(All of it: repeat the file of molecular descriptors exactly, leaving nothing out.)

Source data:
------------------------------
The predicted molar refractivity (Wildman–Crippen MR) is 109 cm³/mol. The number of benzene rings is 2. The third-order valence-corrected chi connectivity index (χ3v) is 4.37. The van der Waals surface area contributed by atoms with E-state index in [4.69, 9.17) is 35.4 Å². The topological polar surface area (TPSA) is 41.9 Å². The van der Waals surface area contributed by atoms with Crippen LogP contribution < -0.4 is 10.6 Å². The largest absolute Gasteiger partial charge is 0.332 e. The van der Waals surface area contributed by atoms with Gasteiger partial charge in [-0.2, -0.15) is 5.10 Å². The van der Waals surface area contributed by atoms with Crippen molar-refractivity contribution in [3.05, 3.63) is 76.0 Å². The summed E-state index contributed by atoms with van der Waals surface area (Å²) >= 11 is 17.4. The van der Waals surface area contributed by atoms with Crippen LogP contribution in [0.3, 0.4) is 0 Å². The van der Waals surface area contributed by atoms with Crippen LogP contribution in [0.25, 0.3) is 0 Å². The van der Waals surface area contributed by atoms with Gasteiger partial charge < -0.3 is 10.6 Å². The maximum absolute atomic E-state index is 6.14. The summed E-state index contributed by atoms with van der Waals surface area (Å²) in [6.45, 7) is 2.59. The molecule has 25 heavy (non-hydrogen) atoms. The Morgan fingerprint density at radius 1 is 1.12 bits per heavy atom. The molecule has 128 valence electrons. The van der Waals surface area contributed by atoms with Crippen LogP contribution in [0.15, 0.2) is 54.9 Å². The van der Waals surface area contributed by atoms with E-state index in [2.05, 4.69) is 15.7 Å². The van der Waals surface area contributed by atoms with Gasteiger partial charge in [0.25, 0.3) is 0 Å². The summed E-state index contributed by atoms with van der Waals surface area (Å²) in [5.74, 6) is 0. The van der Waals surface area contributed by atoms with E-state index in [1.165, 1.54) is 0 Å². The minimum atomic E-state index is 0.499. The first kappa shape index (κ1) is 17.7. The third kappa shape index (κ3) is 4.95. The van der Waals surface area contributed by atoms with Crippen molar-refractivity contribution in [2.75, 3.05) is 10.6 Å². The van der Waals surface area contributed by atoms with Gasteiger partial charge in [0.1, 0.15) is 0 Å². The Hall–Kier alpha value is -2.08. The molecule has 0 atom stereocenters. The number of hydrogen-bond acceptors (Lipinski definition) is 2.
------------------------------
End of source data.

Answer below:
The predicted molar refractivity (Wildman–Crippen MR) is 109 cm³/mol. The number of benzene rings is 2. The third-order valence-corrected chi connectivity index (χ3v) is 4.37. The van der Waals surface area contributed by atoms with E-state index in [4.69, 9.17) is 35.4 Å². The topological polar surface area (TPSA) is 41.9 Å². The van der Waals surface area contributed by atoms with Crippen LogP contribution < -0.4 is 10.6 Å². The largest absolute Gasteiger partial charge is 0.332 e. The van der Waals surface area contributed by atoms with Gasteiger partial charge in [-0.2, -0.15) is 5.10 Å². The van der Waals surface area contributed by atoms with Crippen molar-refractivity contribution in [3.05, 3.63) is 76.0 Å². The summed E-state index contributed by atoms with van der Waals surface area (Å²) >= 11 is 17.4. The van der Waals surface area contributed by atoms with Crippen LogP contribution in [0.3, 0.4) is 0 Å². The van der Waals surface area contributed by atoms with Crippen LogP contribution in [0.25, 0.3) is 0 Å². The van der Waals surface area contributed by atoms with Gasteiger partial charge < -0.3 is 10.6 Å². The maximum absolute atomic E-state index is 6.14. The summed E-state index contributed by atoms with van der Waals surface area (Å²) in [6.45, 7) is 2.59. The molecule has 25 heavy (non-hydrogen) atoms. The Morgan fingerprint density at radius 1 is 1.12 bits per heavy atom. The molecule has 128 valence electrons. The van der Waals surface area contributed by atoms with Crippen LogP contribution in [0.15, 0.2) is 54.9 Å². The van der Waals surface area contributed by atoms with E-state index in [2.05, 4.69) is 15.7 Å². The van der Waals surface area contributed by atoms with Gasteiger partial charge in [0.25, 0.3) is 0 Å². The summed E-state index contributed by atoms with van der Waals surface area (Å²) in [5.74, 6) is 0. The van der Waals surface area contributed by atoms with E-state index in [1.165, 1.54) is 0 Å². The minimum atomic E-state index is 0.499. The first kappa shape index (κ1) is 17.7. The third kappa shape index (κ3) is 4.95. The van der Waals surface area contributed by atoms with Crippen molar-refractivity contribution in [2.75, 3.05) is 10.6 Å². The van der Waals surface area contributed by atoms with Gasteiger partial charge in [0.1, 0.15) is 0 Å². The Hall–Kier alpha value is -2.08. The molecule has 0 atom stereocenters. The number of hydrogen-bond acceptors (Lipinski definition) is 2.